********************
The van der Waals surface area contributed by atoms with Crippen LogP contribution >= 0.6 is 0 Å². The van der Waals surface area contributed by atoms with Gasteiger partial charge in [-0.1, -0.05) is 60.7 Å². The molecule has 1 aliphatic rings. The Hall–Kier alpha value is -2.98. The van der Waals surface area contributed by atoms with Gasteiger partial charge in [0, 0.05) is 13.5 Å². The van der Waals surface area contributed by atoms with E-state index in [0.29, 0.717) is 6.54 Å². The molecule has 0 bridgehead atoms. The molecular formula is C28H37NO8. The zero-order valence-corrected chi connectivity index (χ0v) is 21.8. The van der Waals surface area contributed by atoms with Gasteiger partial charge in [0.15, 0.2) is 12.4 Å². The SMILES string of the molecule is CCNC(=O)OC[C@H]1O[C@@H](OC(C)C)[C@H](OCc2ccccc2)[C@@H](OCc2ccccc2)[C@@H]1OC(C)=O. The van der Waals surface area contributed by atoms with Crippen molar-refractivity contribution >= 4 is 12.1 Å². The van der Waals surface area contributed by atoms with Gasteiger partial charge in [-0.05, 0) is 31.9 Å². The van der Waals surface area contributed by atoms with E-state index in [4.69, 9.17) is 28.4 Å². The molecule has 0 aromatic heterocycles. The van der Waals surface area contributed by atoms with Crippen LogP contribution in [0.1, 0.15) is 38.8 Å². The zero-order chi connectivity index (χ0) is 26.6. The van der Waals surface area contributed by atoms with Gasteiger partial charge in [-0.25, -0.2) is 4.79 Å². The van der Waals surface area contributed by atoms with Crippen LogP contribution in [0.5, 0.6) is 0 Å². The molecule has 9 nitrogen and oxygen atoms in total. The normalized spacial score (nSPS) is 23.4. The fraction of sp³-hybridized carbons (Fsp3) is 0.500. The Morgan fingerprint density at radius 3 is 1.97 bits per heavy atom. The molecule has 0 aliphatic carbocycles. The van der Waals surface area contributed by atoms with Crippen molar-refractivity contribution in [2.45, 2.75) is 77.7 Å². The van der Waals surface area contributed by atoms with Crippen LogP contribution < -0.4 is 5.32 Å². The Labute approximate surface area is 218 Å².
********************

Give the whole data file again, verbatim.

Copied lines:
The van der Waals surface area contributed by atoms with Crippen LogP contribution >= 0.6 is 0 Å². The van der Waals surface area contributed by atoms with Gasteiger partial charge in [-0.1, -0.05) is 60.7 Å². The molecule has 1 aliphatic rings. The Hall–Kier alpha value is -2.98. The van der Waals surface area contributed by atoms with Gasteiger partial charge in [0, 0.05) is 13.5 Å². The van der Waals surface area contributed by atoms with E-state index in [0.29, 0.717) is 6.54 Å². The molecule has 0 bridgehead atoms. The molecular formula is C28H37NO8. The zero-order valence-corrected chi connectivity index (χ0v) is 21.8. The van der Waals surface area contributed by atoms with Gasteiger partial charge in [0.15, 0.2) is 12.4 Å². The SMILES string of the molecule is CCNC(=O)OC[C@H]1O[C@@H](OC(C)C)[C@H](OCc2ccccc2)[C@@H](OCc2ccccc2)[C@@H]1OC(C)=O. The van der Waals surface area contributed by atoms with Crippen molar-refractivity contribution >= 4 is 12.1 Å². The van der Waals surface area contributed by atoms with Gasteiger partial charge in [-0.05, 0) is 31.9 Å². The van der Waals surface area contributed by atoms with E-state index in [4.69, 9.17) is 28.4 Å². The molecule has 0 aromatic heterocycles. The van der Waals surface area contributed by atoms with Crippen LogP contribution in [0.1, 0.15) is 38.8 Å². The zero-order chi connectivity index (χ0) is 26.6. The van der Waals surface area contributed by atoms with Gasteiger partial charge in [-0.25, -0.2) is 4.79 Å². The van der Waals surface area contributed by atoms with Crippen LogP contribution in [0.5, 0.6) is 0 Å². The molecule has 9 nitrogen and oxygen atoms in total. The normalized spacial score (nSPS) is 23.4. The fraction of sp³-hybridized carbons (Fsp3) is 0.500. The Morgan fingerprint density at radius 3 is 1.97 bits per heavy atom. The molecule has 0 aliphatic carbocycles. The van der Waals surface area contributed by atoms with Crippen molar-refractivity contribution in [2.45, 2.75) is 77.7 Å². The van der Waals surface area contributed by atoms with Crippen LogP contribution < -0.4 is 5.32 Å². The Labute approximate surface area is 218 Å².